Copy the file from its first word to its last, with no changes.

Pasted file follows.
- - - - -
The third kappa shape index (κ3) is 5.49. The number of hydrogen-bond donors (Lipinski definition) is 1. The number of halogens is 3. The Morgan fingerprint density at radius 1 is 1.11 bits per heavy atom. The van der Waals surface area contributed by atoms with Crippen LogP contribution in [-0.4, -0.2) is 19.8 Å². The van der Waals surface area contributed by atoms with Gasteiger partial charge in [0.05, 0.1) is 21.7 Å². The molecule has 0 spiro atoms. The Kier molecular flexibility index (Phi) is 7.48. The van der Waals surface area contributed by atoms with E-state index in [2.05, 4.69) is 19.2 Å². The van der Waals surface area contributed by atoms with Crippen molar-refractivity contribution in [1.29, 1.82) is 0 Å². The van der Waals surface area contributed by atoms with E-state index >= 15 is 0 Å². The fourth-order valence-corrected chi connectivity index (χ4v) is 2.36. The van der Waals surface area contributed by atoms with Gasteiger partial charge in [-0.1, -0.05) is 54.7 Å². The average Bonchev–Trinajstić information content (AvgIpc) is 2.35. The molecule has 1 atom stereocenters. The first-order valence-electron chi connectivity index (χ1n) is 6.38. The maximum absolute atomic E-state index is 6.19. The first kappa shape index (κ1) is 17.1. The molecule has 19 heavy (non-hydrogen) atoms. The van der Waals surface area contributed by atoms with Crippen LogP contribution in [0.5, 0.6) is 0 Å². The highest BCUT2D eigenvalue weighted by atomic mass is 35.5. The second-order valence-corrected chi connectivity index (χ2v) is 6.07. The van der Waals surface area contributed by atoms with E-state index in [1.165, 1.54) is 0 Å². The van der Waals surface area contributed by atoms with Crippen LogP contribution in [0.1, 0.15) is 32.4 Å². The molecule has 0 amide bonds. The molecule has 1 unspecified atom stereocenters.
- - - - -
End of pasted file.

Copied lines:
The third kappa shape index (κ3) is 5.49. The number of hydrogen-bond donors (Lipinski definition) is 1. The number of halogens is 3. The Morgan fingerprint density at radius 1 is 1.11 bits per heavy atom. The van der Waals surface area contributed by atoms with Crippen LogP contribution in [-0.4, -0.2) is 19.8 Å². The van der Waals surface area contributed by atoms with Gasteiger partial charge in [0.05, 0.1) is 21.7 Å². The molecule has 0 spiro atoms. The Kier molecular flexibility index (Phi) is 7.48. The van der Waals surface area contributed by atoms with E-state index in [2.05, 4.69) is 19.2 Å². The van der Waals surface area contributed by atoms with Crippen molar-refractivity contribution in [1.29, 1.82) is 0 Å². The van der Waals surface area contributed by atoms with E-state index >= 15 is 0 Å². The fourth-order valence-corrected chi connectivity index (χ4v) is 2.36. The van der Waals surface area contributed by atoms with Gasteiger partial charge in [-0.1, -0.05) is 54.7 Å². The average Bonchev–Trinajstić information content (AvgIpc) is 2.35. The molecule has 1 atom stereocenters. The first-order valence-electron chi connectivity index (χ1n) is 6.38. The maximum absolute atomic E-state index is 6.19. The first kappa shape index (κ1) is 17.1. The molecule has 19 heavy (non-hydrogen) atoms. The van der Waals surface area contributed by atoms with Crippen LogP contribution in [0.5, 0.6) is 0 Å². The highest BCUT2D eigenvalue weighted by atomic mass is 35.5. The second-order valence-corrected chi connectivity index (χ2v) is 6.07. The van der Waals surface area contributed by atoms with E-state index in [1.165, 1.54) is 0 Å². The van der Waals surface area contributed by atoms with Crippen LogP contribution in [0.1, 0.15) is 32.4 Å². The molecule has 0 amide bonds. The molecule has 1 unspecified atom stereocenters.